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When Someone Asked Me How I'm So Good at 'Acting Fine’


I’ve been told I’m good at acting like I’m fine, and I am. I’m really good at it. Yet, sometimes, I wish I could turn around and say I’m not. I wish I could just tell someone I actually haven’t been fine in such a long time.

I honestly can’t remember a time when I didn’t feel tired. I don’t mean, “I only got five hours sleep last night” tired. I mean physically, emotionally and mentally exhausted. It doesn’t matter if I actually manage to get sleep during the night, I still feel exhausted. My stresses are even coming into my dreams at night.

Yet, people think I’m fine because I can laugh, smile and act like I’m OK. I get up in a morning, and I get on the buses to university. I go to my classes. I go to the library and I do my work. I get home, and I do my reading and essays. I have a cup of tea, dinner and a shower, and I go to bed. I act pretty normal.

Yet, no one sees what it’s like. No one knows in my head I don’t know whether I’m coming or going. No one knows actually when I go for a shower, it’s usually somewhere I can cry and get away with it because I’ll just say I got water in my eyes if they’re a little red. They don’t know when I go to bed, I don’t go to sleep. I lay there tossing, turning and getting more and more frustrated that I can’t sleep to the point where, again, I end up crying.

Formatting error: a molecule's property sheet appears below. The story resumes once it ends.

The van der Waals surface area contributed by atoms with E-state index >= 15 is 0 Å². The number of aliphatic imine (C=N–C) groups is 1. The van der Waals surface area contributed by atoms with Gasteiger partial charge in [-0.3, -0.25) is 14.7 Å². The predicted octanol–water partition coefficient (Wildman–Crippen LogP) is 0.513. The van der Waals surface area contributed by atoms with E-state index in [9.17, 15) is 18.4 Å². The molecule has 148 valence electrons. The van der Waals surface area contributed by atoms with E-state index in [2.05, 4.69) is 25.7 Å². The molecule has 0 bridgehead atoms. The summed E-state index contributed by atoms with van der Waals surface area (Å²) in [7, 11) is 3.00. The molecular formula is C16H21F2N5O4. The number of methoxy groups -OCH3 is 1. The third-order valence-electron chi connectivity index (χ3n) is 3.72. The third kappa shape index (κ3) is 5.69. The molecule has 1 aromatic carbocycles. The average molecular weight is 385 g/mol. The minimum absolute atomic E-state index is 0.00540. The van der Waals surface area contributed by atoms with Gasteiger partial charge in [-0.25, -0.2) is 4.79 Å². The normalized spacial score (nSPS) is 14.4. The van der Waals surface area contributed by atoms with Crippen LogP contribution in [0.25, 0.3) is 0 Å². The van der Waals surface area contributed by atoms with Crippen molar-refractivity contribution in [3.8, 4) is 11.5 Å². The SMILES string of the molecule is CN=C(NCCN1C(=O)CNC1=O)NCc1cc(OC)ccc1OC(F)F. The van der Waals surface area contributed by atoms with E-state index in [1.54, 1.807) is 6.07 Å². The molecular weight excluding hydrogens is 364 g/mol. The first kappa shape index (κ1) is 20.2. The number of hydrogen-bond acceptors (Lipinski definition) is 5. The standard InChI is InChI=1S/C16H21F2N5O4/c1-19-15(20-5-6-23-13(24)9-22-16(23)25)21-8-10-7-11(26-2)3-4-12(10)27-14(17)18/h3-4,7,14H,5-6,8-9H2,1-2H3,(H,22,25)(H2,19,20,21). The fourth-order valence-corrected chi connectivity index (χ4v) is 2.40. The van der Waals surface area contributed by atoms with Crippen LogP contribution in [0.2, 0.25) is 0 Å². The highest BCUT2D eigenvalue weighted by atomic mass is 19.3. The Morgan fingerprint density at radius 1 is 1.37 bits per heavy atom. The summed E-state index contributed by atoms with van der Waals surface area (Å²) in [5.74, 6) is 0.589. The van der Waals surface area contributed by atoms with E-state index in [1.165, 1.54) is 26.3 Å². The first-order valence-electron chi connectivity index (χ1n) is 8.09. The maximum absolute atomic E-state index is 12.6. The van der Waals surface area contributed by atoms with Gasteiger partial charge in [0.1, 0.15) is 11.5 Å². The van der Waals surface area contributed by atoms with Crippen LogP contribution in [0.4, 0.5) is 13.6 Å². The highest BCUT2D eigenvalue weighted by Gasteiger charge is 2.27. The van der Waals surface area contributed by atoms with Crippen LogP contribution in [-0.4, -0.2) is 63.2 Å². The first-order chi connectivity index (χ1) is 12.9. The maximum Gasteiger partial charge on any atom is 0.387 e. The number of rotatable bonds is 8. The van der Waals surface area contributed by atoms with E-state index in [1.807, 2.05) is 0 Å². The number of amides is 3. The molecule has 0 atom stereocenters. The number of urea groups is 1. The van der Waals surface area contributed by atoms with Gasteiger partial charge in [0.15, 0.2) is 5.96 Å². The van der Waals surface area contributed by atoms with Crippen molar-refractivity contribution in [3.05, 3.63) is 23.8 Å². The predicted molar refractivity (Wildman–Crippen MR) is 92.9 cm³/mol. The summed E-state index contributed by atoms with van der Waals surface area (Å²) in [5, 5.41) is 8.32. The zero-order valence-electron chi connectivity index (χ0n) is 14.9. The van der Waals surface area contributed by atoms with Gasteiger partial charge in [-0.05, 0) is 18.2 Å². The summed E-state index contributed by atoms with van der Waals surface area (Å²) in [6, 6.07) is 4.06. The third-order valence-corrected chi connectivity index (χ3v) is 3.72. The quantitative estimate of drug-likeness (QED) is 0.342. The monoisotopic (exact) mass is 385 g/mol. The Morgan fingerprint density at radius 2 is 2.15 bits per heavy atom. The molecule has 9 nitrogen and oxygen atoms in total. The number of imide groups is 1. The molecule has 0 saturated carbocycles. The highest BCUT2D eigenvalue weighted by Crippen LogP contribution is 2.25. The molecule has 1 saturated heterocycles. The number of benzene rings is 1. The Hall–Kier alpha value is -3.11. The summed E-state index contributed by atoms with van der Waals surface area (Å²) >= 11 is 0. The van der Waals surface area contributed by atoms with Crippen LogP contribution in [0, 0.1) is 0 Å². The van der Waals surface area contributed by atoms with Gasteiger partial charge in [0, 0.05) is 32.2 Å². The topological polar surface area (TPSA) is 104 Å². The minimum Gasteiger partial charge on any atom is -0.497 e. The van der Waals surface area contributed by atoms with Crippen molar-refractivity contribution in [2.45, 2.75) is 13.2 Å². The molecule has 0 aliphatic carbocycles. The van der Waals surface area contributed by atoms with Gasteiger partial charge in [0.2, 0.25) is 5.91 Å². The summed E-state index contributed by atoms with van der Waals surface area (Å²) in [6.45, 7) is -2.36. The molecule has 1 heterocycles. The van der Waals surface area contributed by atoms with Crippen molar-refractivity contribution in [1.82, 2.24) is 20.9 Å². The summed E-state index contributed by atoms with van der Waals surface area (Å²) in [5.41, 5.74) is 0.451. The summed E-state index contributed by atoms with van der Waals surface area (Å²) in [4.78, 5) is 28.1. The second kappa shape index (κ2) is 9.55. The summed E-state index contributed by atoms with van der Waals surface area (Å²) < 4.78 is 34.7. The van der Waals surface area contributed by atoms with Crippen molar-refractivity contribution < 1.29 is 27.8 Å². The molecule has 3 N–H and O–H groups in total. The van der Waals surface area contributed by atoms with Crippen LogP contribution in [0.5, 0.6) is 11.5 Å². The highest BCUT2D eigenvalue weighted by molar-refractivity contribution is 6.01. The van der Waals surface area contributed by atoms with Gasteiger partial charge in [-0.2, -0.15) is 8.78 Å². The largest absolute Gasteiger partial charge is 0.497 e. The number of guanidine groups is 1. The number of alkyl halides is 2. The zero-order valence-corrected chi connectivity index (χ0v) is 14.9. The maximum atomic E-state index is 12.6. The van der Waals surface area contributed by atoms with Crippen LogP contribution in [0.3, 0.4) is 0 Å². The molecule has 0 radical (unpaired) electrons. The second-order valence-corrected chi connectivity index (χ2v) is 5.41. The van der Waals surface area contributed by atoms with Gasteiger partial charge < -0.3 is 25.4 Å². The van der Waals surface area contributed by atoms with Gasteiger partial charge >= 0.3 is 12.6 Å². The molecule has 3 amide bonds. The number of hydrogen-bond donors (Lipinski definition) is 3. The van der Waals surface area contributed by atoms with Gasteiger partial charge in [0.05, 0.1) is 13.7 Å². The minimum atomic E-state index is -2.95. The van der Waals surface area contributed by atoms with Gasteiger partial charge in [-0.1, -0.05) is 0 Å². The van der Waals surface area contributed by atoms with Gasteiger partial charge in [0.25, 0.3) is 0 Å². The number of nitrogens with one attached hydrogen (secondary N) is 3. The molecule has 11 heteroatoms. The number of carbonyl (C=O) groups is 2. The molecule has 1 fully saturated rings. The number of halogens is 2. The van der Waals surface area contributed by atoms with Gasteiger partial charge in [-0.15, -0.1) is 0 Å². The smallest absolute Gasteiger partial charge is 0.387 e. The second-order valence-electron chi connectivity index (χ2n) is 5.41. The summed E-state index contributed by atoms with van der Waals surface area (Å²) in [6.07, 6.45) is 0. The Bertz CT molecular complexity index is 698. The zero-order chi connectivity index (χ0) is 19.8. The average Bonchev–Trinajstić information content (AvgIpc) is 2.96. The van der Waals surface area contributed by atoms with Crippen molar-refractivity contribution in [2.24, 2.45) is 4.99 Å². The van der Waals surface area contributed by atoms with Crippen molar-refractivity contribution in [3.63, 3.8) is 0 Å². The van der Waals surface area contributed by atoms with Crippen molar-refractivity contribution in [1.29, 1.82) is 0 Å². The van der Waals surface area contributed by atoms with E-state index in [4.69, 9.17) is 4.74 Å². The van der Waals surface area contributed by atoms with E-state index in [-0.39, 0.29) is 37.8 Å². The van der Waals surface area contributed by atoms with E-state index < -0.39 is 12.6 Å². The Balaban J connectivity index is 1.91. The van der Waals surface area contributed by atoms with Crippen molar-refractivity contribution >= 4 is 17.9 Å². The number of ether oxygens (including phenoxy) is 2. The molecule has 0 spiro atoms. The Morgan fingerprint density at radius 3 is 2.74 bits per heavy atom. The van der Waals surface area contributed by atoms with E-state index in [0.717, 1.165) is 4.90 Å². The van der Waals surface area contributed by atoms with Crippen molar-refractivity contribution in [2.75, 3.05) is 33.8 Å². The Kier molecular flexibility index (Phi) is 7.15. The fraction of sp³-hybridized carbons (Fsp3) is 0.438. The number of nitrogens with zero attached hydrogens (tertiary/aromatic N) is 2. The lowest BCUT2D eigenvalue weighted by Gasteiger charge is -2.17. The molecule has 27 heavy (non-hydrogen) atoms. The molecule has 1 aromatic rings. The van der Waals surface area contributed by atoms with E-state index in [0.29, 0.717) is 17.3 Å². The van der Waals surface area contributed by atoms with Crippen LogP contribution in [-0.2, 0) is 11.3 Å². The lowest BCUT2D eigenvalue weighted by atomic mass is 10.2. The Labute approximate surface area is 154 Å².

They don’t know I am so close to giving up because I’ve had enough. I’ve had enough of everything, but I don’t. I carry on going, even when I don’t know why I’m doing it anymore. I carry on, smile, laugh and act like a “normal” person would. I feel as though it’s a chore getting up in the morning. Getting up in the morning is so hard.

But why? That’s what is always going through my mind. Why are you getting up? Why are you participating? And I don’t even know anymore. I really don’t. Someone asked me today how I was so good at acting like I’m fine. Honestly, my anxiety started at 15 years old. I’ve been “managing” it for five years now. It’s a part of my daily life, and I’ve just learned how to put a wall up and not show it.

It’s there in my head. It’s always there in my head. It never leaves! It frustrates me so much being there, and it frustrates me that people think I’m fine. Yet, I never show anybody a reason to think I wasn’t fine.

Sometimes, I wish I could bring my wall down and show people, but it’s not that easy. I have to go on with life, do my work and go to university.

I guess, sometimes, I just wish I wasn’t such a good actor.

If you or someone you know needs help, visit our suicide prevention resources page.

If you need support right now, call the National Suicide Prevention Lifeline at 1-800-273-8255 or text “START” to 741-741.

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